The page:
19th Century Engraved Zulu Cow Horn


Time Period: 19th C.

Origin: South Africa

Materials: Nguni Cattle Horn

Provenance: Germany,  (private collector, Auction House) – NOT subject to the Act on the Protection of Cultural Property Act – KGSG. In addition, NOT subject to CITES regulation (cattle horn), therefore can be legally traded or exported.

Certificates / Declarations: Original Hermann Historica Certificate of Authenticity – 19th Century and Customs Declarations according to the Cultural Property Protection Act. In addition, original Canadian import clearance documents and receipts.

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Engraved Nguni Cattle Horn -19th Century

African tribal artwork is fascinating, invigorating, and often thought-provoking.  African tribal art has been gaining an unprecedented interest world-wide among scholars, art collectors, museum curators, and even the corporate world. This recognition and appreciation of African art emerged around 2000, as we saw a spike of African art featuring at auction houses across European and American markets. Some of the high sort artifacts are antique Dogon doors, Zulu weaponry,  Shona art, various Congolese artwork, animal horns, only to name a few.

Talking about animal horns, many people might be unfamiliar with rare and unique types of horns that have recently gained popularity. This refers to the engraved 19th Century Cattle Horns of South Africa. Now as much as it sounds new and unusual, back in ancient times, engraving horns was a form of art and a quality skill used for gun powder or snuff containers. Various artists practiced horn engraving skills at that time. However, not many are aware of this unique artistic founding of ancient times, since it was present in limited museums.

What Kept Them Unpopular?

For someone wondering why these creative horns had not gained popularity earlier, it’s due to the un-publishing of five engraved horns. These horns were a part of the earliest collection of the Natal Museum in Pietermaritzburg. The engraved cow horns depict the Anglo-Zulu wars of 1879 (Battle at Isandlwana, South Africa). However, after the publication of a paper in 1990 regarding the representation of African colonial life; these horns got more recognition. In Tim Maggs’ paper titled “A glimpse of colonial life through Zulu eyes: 19th century engraved cattle horns from Natal, he describes the cattle horns for the first time in a publication. Some years later Dr. Patricia Davison a research associate (Iziko Museums of Cape Town), wrote another interesting paper as about these engraved horns.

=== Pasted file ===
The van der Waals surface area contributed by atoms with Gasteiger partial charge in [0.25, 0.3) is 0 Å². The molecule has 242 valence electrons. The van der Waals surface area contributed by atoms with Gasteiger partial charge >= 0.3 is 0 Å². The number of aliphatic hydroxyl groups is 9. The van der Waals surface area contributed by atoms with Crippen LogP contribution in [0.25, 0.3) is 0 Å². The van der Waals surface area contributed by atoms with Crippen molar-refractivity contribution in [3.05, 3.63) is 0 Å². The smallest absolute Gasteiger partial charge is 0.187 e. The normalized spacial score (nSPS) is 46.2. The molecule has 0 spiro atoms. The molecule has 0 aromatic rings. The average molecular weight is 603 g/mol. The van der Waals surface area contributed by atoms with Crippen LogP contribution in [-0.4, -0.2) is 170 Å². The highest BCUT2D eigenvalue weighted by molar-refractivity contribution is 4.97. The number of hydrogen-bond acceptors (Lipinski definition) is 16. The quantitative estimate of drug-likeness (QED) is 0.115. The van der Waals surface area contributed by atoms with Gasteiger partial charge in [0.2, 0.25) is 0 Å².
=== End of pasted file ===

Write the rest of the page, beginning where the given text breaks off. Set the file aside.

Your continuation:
According to Maggs, three horns had different engraved art on them. Two of these had engraved military scenes, while the third one was placed with motifs and their visual content. During this time, only three engraved horns were discovered. But a few years later, a variety of comparable pairs of such horns were found in the British Museum and the Smithsonian Institution’s collection. Moreover, the examination of each of these horns determined that the same artist engraved them – except the exceptional one in the Natal Museum.

Advanced research and studies on the images on these engraved horns determined that they were the visual narratives – encountered between British soldiers and Zulu regiments. This was mainly a part of the Anglo-Zulu War held in 1879 and its other surrounding events.

Interestingly, a few of these horns ended up in private collections after being auctioned at The Colonial and Indian Exhibition of 1886 in London England. These were collected as objects of curiosity, rare artwork you would expect to find perhaps at a private Medici’s Galleria, maybe at the Hapsburgs Kunstkammer or even at the Waddesdon Manor? There are only a few owned mostly by museums and in private collections.

Details of the Horn Engraving

The horn’s density resonates well beyond its physical form but the aesthetics of the engraved vignettes is remarkably crafted to evoke emotions while imbued with the military engagement of the British soldiers and ferocious Zulu warriors

The vignettes portray a visual narrative of Anglo-Zulu wars of 1879 with a remarkable unique and detailed making too. This includes the smooth scraping of the horns surface for an even background. Additionally, the fine lines of the engravings ensure that a very sharp blade or a fine point was the tool used here.

Some other detailing on these engraved horns includes:

  • The finely incised lines of engravings blackened with soot and fat mixture (for a detailed image).
  • The engravings present a visual narrative of some particular experiences of the colonial life, seen by the artist’s eyes.
  • A constant military theme is present throughout including soldiers marching, mounted on horseback, or in a band.
  • Zulu impi in an organized formation.

This horn is a treasury of beautifully crafted images consisting of unique engravings and extreme detail that portray colonial life; these horns are surely an attractive addition for the museums that appreciate either British and African history or enthusiasts of the same interest.


Davison, Patricia. (2016). Visual narratives of the Anglo-Zulu war: Cattle horns engraved by an unknown African artist. 28. 81-101.

Davison, P. 1976. Some Nguni crafts: the uses of horn, bone and ivory. Annals of the South African Museum 70(2): 79-155.

Maggs, T. 1990. A glimpse of colonial life through Zulu eyes: 19th century engraved cattle horns from

Natal. Natal Museum Journal of the Humanities 2: 143-162.

British Museum

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Special thanks to Dr. Patricia Davison for her assistance and academic work on Engraved Cattle Horns, 19th C. SA.


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